(Phys.org) —Call it a power-transmitter in the sky. Better still, call it by its official name, the Buoyant Airborne Turbine (BAT ) which a company called Altaeros Energies will be launching soon in Alaska to be used in an 18-month test. The $1.3 million BAT project is partially financed by the Alaska Energy Authority's Emerging Energy Technology Fund. The project is being permitted for a site south of Fairbanks. The launch could mark what the team sees as the next generation of wind power. This will be the first planned commercial demonstration of the product; last year, Altaeros tested a BAT prototype in 45 mph winds and at a height of 500 feet at its test site in Maine. The energy-giving BAT is to be deployed 1000 feet up above ground, designed to avoid impact on avian wildlife. BAT will be taking advantage of winds powerful enough to send back power to earth. Ben Glass, CEO, said the project will generate enough energy to power over a dozen homes.
BAT's engineers also have taken into account severe weather conditions. Altaeros BAT is designed to survive 100+ mph winds and operate in heavy precipitation The system is able to dock autonomously to wait out a storm on its ground station, where it can continue to produce power.
"The world demands cleaner low cost alternatives to fossil fuels," said the company's promotional video, and they are answering that call with this high-altitude wind turbine. BAT uses a helium-filled, inflatable shell for lifting, while high-strength tethers hold the BAT steady and send electricity down to the ground. The lifting technology, said the team, is adapted from "aerostats, industrial cousins of blimps." He said the BAT can be transported and set up without the need for large cranes, towers, or underground foundations that have hampered past wind projects. The company site noted that BAT reduces the second largest cost of wind energy, the installation and transport cost, by up to 90 percent, through its containerized deployment. Also, the device, operating up to 600 meters, generates over twice the energy of similarly rated tower-mounted wind turbines.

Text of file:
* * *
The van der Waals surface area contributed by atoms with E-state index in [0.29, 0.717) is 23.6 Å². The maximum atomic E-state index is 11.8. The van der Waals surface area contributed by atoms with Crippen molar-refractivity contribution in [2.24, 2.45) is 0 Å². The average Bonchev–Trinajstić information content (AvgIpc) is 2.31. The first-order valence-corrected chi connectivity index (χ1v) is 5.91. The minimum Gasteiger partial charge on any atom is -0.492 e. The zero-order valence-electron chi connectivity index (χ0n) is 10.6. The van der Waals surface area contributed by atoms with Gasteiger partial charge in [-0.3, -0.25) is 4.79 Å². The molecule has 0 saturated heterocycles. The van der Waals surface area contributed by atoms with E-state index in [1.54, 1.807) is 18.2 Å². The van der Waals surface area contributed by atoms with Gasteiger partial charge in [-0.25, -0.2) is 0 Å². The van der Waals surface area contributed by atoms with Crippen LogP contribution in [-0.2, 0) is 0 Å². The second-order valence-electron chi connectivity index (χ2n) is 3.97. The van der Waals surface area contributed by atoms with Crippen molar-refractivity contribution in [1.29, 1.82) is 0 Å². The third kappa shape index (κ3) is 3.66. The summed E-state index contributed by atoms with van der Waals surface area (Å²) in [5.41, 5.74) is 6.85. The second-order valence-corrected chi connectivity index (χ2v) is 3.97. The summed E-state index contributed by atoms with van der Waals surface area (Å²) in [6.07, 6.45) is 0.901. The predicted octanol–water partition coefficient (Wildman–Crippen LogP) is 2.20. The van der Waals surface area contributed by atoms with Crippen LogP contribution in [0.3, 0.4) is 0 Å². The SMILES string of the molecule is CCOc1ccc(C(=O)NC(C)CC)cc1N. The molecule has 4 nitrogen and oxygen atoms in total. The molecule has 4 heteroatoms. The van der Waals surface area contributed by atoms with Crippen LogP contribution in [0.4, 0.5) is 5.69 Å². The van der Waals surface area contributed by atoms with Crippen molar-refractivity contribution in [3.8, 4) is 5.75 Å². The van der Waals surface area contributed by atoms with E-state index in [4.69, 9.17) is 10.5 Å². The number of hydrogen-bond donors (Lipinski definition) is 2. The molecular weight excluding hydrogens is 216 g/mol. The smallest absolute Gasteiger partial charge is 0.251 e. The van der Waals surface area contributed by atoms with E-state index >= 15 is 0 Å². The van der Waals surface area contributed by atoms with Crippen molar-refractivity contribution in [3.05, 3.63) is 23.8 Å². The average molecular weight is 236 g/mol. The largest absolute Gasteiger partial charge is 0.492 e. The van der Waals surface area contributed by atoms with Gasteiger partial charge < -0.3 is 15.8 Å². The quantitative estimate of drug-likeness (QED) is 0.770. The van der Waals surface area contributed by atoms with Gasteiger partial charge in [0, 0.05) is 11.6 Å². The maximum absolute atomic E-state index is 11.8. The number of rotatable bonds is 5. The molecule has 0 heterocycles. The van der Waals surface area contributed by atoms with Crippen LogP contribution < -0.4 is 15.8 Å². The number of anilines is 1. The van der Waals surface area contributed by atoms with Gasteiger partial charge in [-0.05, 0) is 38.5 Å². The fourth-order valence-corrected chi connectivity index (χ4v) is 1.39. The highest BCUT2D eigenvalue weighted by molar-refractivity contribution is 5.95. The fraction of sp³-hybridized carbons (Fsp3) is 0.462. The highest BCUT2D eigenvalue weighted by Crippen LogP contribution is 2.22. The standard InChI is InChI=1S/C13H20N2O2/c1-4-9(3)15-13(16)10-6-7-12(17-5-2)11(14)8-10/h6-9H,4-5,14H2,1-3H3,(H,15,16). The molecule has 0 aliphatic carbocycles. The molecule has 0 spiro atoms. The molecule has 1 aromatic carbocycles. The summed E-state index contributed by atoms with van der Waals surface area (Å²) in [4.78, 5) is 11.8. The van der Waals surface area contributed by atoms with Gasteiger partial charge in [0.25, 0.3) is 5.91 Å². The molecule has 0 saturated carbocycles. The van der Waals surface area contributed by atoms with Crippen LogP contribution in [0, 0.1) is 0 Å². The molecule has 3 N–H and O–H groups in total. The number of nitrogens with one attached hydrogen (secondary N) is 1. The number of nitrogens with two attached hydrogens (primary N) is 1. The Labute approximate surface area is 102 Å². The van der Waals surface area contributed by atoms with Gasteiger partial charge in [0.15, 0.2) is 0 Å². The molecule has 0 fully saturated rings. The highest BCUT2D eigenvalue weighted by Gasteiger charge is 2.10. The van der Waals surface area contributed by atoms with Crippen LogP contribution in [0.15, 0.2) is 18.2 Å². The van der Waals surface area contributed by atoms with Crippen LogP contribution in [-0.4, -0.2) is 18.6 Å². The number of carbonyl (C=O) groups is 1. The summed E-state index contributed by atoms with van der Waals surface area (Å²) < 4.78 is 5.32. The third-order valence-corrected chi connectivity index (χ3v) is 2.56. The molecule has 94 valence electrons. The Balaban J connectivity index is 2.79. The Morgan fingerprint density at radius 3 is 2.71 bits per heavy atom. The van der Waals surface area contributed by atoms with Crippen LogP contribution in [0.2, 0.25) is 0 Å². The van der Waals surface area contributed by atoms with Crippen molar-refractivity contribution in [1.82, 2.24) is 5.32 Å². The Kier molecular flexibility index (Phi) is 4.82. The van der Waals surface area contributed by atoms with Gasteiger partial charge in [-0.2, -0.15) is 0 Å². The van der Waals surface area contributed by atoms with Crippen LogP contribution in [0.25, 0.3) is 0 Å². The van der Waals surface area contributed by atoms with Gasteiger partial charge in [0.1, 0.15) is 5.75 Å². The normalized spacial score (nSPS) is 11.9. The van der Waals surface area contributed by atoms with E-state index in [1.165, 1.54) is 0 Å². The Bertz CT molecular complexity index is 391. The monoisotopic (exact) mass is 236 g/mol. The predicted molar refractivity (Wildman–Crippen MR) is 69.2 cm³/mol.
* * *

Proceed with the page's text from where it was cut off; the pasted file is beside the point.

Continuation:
Altaeros Energies was founded in 2010 at the Massachusetts Institute of Technology. BAT could draw interest from those in the power and microgrid market, currently served, said the company, by expensive diesel generators. "Target customers include remote and island communities; oil and gas, mining, agriculture, and telecommunication firms; disaster relief organizations; and military bases."
Made of gas-tight and durable fabric, the shell is inflated with helium. The company said the Altaeros BAT will use helium for all deployments. "Modern airships, blimps and aerostats have used helium for decades to lift heavy equipment into the air for long periods of time to film our sports stadiums and protect our borders. The Altaeros BAT adapts existing industrial-grade fabric technology to achieve a low gas leak rate similar to modern helium inflatables. Hydrogen is also approved and deployed as a lifting gas for aerostats and could be used for future products."
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